IRVINE (CBSLA) – Country music star Jason Aldean performed in Irvine Saturday night, nearly one year after a gunman opened fire during an Aldean concert in Las Vegas, killing 58 people and injuring hundreds more.

Aldean took the stage at 7:30 p.m. Saturday at the FivePoint Amphitheatre as part of his High Noon Neon 2018 Tour.

gettyimages 1037610136 Jason Aldean Performs In Irvine Saturday, Nearly One Year After Las Vegas Shooting

Jason Aldean performs onstage during the 2018 iHeartRadio Music Festival at T-Mobile Arena on Sept. 21, 2018, in Las Vegas. (Getty Images)

On Oct. 1, 2017, while Aldean was performing at the Route 91 Harvest festival on the Las Vegas Strip, gunman Stephen Paddock opened fire on the crowd of 22,000 people from a hotel room on the 32nd floor of the Mandalay Bay hotel.

It was the deadliest mass shooting in U.S. history.

According to the Orange County Register, hundreds of Route 91 shooting survivors were attending Aldean’s Irvine concert, which was scheduled to make up of the Southern California concerts which he was forced to cancel in the wake of the shooting.

RELATED: Local Mom Heals Physically As Anniversary Of Vegas Massacre Looms

Aldean already played San Diego on Sept. 20 and San Bernardino on Sept. 22.

Melissa Coffey, a mother of two who was wounded in the Las Vegas shooting, attended the San Bernardino concert and planned to go again Saturday night.

She says the bullet that struck her missed her femoral artery by less than a centimeter. She spent time on crutches and in a wheelchair.

“I know how lucky I am,” Coffey told CBS2 Friday. “I’ve had every doctor I saw tell me how incredibly lucky I am to be alive.”

Orange County Sheriff’s Deputy Joe Owen, who was also injured in last year’s massacre, celebrated his 30th birthday at Aldean’s show at the Glen Helen Amphitheater in San Bernardino.

He called it a healing moment, and he encouraged other survivors to use this weekend’s event to gain some closure.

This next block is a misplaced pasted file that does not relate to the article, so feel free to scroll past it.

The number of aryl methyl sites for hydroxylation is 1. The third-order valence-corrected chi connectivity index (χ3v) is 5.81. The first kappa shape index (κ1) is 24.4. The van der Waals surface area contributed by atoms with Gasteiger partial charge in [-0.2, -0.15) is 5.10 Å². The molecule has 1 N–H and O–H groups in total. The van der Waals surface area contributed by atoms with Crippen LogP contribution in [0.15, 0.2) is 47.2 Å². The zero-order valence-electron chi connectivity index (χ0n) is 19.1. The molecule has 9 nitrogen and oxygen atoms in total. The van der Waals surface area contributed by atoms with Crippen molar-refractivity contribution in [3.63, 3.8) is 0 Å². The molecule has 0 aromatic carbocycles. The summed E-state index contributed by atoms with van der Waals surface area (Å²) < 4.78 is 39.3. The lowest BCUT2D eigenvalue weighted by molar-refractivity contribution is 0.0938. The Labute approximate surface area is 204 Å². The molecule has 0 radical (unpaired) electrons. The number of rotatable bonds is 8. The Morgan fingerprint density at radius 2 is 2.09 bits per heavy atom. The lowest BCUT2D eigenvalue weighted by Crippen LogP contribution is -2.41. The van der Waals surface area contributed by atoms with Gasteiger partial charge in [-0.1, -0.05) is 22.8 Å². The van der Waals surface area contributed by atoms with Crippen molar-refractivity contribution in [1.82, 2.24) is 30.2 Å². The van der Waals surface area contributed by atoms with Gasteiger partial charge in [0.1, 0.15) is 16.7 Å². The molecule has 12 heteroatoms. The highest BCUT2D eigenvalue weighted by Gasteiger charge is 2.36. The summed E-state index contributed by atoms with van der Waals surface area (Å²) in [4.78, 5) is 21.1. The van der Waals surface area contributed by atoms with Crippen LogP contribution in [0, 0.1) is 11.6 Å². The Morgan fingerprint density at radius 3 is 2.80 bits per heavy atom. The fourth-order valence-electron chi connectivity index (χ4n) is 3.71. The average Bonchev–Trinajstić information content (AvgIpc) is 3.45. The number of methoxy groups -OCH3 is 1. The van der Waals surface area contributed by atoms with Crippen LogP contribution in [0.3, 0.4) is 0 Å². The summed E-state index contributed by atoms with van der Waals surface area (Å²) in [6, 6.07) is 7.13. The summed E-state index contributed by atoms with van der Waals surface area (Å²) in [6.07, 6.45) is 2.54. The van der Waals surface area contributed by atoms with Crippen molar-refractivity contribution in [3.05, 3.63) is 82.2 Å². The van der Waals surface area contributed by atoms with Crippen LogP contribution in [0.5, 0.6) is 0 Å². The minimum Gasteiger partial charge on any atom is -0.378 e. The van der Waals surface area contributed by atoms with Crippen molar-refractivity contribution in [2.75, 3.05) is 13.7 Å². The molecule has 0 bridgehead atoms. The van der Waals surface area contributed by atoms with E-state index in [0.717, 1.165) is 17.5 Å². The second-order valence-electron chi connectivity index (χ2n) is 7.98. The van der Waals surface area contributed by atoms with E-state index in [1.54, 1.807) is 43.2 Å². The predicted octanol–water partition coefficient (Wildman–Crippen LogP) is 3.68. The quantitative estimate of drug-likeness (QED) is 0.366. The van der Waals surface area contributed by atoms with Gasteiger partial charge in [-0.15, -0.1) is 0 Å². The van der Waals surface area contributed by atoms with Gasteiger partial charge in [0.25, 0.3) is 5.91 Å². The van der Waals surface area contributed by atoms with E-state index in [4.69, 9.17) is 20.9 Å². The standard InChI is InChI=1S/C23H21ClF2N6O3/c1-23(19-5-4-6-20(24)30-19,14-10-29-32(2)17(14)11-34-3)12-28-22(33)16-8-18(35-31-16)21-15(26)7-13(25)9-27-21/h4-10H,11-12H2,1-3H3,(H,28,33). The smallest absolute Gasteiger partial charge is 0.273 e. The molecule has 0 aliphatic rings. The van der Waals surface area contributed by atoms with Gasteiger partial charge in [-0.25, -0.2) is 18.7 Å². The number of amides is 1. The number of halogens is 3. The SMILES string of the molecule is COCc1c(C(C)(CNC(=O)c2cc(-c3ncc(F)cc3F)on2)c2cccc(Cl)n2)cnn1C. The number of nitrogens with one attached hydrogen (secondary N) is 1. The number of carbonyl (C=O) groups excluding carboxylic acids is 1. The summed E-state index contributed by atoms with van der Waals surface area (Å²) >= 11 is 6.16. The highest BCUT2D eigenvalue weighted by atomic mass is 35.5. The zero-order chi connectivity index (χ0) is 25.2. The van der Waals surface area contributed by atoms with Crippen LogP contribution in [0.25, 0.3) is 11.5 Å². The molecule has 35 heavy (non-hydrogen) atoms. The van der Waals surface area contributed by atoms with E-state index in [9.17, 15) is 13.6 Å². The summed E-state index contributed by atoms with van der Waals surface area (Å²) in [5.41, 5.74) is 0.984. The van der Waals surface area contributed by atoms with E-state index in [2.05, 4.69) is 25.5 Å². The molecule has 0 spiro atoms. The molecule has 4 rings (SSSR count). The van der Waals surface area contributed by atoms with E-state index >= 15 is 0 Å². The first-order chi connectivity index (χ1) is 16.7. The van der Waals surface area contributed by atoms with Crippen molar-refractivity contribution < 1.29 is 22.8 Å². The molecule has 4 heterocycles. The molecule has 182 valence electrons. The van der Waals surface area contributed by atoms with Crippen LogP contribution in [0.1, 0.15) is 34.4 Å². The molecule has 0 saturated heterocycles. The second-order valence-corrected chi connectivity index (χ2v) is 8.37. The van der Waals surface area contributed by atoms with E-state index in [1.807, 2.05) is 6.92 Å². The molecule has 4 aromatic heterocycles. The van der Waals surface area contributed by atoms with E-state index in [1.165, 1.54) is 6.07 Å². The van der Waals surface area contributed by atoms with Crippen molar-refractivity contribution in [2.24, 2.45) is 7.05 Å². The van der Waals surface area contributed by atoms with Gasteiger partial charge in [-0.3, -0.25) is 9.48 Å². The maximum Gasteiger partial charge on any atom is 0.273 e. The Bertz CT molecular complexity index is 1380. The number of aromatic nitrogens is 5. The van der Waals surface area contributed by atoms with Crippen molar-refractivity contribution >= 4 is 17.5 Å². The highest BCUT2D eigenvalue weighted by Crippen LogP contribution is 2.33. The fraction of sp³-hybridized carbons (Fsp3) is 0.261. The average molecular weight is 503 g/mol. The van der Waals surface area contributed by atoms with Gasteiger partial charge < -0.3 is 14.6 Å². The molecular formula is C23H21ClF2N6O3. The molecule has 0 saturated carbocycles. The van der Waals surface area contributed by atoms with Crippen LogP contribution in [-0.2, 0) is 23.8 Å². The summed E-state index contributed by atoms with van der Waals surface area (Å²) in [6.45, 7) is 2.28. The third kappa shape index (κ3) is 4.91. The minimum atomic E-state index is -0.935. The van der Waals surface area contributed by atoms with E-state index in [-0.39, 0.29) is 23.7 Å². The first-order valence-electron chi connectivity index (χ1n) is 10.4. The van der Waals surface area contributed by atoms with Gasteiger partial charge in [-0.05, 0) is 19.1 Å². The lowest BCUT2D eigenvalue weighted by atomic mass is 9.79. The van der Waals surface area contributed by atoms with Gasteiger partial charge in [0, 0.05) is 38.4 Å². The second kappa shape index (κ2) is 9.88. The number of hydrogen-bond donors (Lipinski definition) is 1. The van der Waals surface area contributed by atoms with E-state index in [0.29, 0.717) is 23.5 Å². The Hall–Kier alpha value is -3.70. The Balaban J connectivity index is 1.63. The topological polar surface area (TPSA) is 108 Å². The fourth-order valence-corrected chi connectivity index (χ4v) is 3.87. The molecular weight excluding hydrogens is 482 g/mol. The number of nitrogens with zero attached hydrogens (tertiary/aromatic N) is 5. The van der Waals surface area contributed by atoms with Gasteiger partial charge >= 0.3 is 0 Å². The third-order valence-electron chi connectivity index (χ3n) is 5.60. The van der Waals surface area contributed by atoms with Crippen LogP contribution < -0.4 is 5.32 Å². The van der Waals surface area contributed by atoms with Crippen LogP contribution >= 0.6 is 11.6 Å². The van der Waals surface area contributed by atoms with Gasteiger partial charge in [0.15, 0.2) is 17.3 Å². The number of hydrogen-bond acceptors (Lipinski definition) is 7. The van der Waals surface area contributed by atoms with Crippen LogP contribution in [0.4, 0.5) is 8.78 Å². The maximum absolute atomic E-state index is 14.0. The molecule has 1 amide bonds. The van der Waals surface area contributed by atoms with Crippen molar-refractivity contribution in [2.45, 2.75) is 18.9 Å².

“It was a great time,” Owen said. “There were definitely moments when he started playing some of the songs at the time of the shooting and before and it was definitely an emotional moment for all of us. But we were happy it went off without a hitch.”

Owen helped usher his wife and friends to safety, but then, to the chagrin of his wife, he ran back into the line of fire to help others. He quickly realized, with another police officer on scene, that though they could tell the gunfire was coming from a building they could do nothing to stop that and could only help the victims.

Owen was pulling one survivor to safety when he realized he was shot.

“As I’m pulling him it was like I was on fire — there was a burning sensation in my stomach,” Owen said.

Then he felt a sharp pain in his right leg and his jeans were covered in blood.

Someone helped him hobble to safety and then pushed him over a wall, where two Air Force nurses helped put pressure on his wounds to stop the bleeding before he was taken to a hospital.

It took months and multiple surgeries, but he managed to get back to his job. He has shrapnel in his legs that is too risky to remove so he lives with that, and he said the bullets pain him at times, a constant reminder of the shooting.

He said he believes seeing Aldean finish a show can be therapeutic for survivors such as himself, and he encouraged others to attend the Irvine show.

(© Copyright 2018 CBS Broadcasting Inc. All Rights Reserved. City News Service contributed to this report.)

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